How to Support Your Spine for Pain-Free Sleep?

How to Support Your Spine for Pain-Free Sleep? - a man sleeping peacefully

When you were a kid, you probably found it easy to sleep soundly and wake up without pain. Now that you’re an adult, something as seemingly simple as sleep has become unaccountably difficult.

You cannot ignore the importance of sound sleep as it affects your health.

Not only can it be almost impossible to fall asleep at times, but you can easily wake up with cramps, stiffness, and soreness. If you sleep “wrong” too many nights in a row, you might even do permanent damage to your body.

One of the best things you can do for pain-free sleep is to buy a mattress that gives you the support you need. Your mattress should support the natural curve of your spine so that you wake up feeling rested and pain-free.

But sometimes, no matter how good your mattress is, it’s just not enough to give your body the support it needs.

Maybe you’ve had to change your sleep position temporarily, or maybe your preferred sleeping position just requires a little more support. Using the right pillows can help make up for your mattress’s shortcomings.

Here’s what you need to do to keep your spine supported during sleep.

1. Get the Right Mattress

a white mattress

Your mattress is the foundation on which you can build each night’s rest, and you need the right mattress for your body. Your mattress should conform to the shape of your body, relieving pressure points and supporting your spine.

Choose a firmness level based on your weight, your sleeping position, and what makes you feel comfortable and supported. Take advantage of mattress trial periods to make sure a new mattress is really going to work for you before you commit.

If you’re more petite, you will probably feel more comfortable on a softer mattress.

If you’re heavier, you’ll need a firmer mattress to offer more support.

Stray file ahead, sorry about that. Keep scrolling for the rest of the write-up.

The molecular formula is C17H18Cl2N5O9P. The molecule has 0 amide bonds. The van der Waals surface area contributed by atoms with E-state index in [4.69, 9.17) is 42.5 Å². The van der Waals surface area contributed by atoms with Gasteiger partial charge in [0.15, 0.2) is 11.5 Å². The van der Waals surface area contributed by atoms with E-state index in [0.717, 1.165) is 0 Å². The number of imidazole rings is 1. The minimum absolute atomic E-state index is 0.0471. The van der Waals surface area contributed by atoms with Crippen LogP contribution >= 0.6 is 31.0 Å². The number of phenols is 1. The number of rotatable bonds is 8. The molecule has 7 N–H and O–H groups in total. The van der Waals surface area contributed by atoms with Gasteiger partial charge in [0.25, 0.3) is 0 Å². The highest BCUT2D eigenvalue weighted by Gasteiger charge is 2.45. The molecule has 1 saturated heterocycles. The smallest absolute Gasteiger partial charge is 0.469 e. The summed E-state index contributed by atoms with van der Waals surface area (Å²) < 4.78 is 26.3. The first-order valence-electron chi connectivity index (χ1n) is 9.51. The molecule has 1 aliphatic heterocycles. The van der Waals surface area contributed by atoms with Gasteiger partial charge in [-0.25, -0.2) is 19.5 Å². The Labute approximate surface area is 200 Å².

If you sleep on your side, you will need a firmer mattress than if you sleep on your stomach or back.

Here you can read a guide on how to choose the right mattress.

2. Use the Right Head Pillows for Your Sleep Position

a girl sleeping with head pillow

The quality of your head support can make a huge difference to your sleep quality and could spell the difference between waking up in pain every morning or leaping out of bed bright-eyed and bushy-tailed.

Memory foam or latex foam contour pillows are the best for cradling your head and supporting your cervical spine in alignment with the rest of your spine. You should be able to lie down with your head and neck supported in a natural, straight position.

If your pillow allows your head to sag and your neck to curve downward, it’s not thick enough; if it causes your head to angle up, it’s too thick.

  • Of course, side sleepers will need the thickest and firmest pillows to provide adequate head and neck support throughout the night.
  • Back sleepers need a pillow that’s about four to six inches thick to keep the head supported in a natural position and prevent overstretching the neck (if your chin tucks in toward your chest when you’re sleeping on your back, you’re overstretching your neck).
  • Stomach sleepers require a thin pillow, or no pillow at all, to avoid shoving the cervical spine into an unnaturally craned-back position.

3. Bring in Some Reinforcements

a set of white pillows

It’s not just your head that requires the support of a good pillow. Even if you’re a back sleeper, placing a wedge pillow or lumbar pillow under your knees can flatten out the curve of your lumbar spine and take pressure off your spinal ligaments and muscles while you rest.

A wedge pillow under your shoulders and head can help stack your spine, shoulders, and hips to relieve chronic back pain.

If you’re a side sleeper, on the other hand, you need a pillow or rolled-up towel between your knees to keep your knees aligned with your hips so that your hips and spine stay in alignment instead of drooping and twisting.

If you’re a stomach sleeper, a thin pillow under the hips and abdomen can relieve the pressure that sleeping on your stomach can put on your spine.

Snuggling up to a body pillow is another great position for both side and stomach sleepers — side sleepers can tuck one end of the body pillow between their knees, and may even be able to use the other end for head support.

Stomach sleepers can get the sensation of pressure against their torsos that they’re used to from stomach sleeping while achieving the more beneficial side sleeping posture.

Supporting your spine during sleep can go a long way towards preventing back pain and even injury. With the right mattress and the right pillows, you can rediscover the sound sleep of your youth — and start waking up without pain again, just like when you were a kid.

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